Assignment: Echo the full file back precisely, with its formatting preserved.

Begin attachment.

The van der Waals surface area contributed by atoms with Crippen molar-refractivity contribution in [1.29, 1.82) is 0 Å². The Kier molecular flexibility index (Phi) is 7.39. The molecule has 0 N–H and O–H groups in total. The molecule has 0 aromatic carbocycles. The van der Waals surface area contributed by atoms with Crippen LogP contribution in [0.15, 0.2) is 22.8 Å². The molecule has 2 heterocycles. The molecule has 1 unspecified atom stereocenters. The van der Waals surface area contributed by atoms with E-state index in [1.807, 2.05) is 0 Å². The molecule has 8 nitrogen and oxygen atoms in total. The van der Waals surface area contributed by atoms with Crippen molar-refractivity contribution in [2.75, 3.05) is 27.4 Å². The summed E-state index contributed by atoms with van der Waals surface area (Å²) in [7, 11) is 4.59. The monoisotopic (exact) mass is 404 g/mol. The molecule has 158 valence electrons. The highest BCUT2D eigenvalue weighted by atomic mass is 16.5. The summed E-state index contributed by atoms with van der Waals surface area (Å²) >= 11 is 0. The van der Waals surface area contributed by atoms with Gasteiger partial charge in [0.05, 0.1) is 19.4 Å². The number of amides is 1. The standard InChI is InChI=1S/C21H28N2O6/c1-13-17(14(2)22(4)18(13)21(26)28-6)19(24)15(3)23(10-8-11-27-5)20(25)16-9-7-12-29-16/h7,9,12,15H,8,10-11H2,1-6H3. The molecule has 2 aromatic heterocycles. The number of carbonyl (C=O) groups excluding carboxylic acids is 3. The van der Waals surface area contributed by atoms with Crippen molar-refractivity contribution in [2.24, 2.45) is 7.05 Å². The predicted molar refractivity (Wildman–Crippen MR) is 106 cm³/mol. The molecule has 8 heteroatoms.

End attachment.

The van der Waals surface area contributed by atoms with Crippen molar-refractivity contribution in [1.29, 1.82) is 0 Å². The Kier molecular flexibility index (Phi) is 7.39. The molecule has 0 N–H and O–H groups in total. The molecule has 0 aromatic carbocycles. The van der Waals surface area contributed by atoms with Crippen LogP contribution in [0.15, 0.2) is 22.8 Å². The molecule has 2 heterocycles. The molecule has 1 unspecified atom stereocenters. The van der Waals surface area contributed by atoms with E-state index in [1.807, 2.05) is 0 Å². The molecule has 8 nitrogen and oxygen atoms in total. The van der Waals surface area contributed by atoms with Crippen molar-refractivity contribution in [2.75, 3.05) is 27.4 Å². The summed E-state index contributed by atoms with van der Waals surface area (Å²) in [7, 11) is 4.59. The monoisotopic (exact) mass is 404 g/mol. The molecule has 158 valence electrons. The highest BCUT2D eigenvalue weighted by atomic mass is 16.5. The summed E-state index contributed by atoms with van der Waals surface area (Å²) >= 11 is 0. The van der Waals surface area contributed by atoms with Gasteiger partial charge in [0.05, 0.1) is 19.4 Å². The number of amides is 1. The standard InChI is InChI=1S/C21H28N2O6/c1-13-17(14(2)22(4)18(13)21(26)28-6)19(24)15(3)23(10-8-11-27-5)20(25)16-9-7-12-29-16/h7,9,12,15H,8,10-11H2,1-6H3. The molecule has 2 aromatic heterocycles. The number of carbonyl (C=O) groups excluding carboxylic acids is 3. The van der Waals surface area contributed by atoms with Crippen molar-refractivity contribution in [2.24, 2.45) is 7.05 Å². The predicted molar refractivity (Wildman–Crippen MR) is 106 cm³/mol. The molecule has 8 heteroatoms.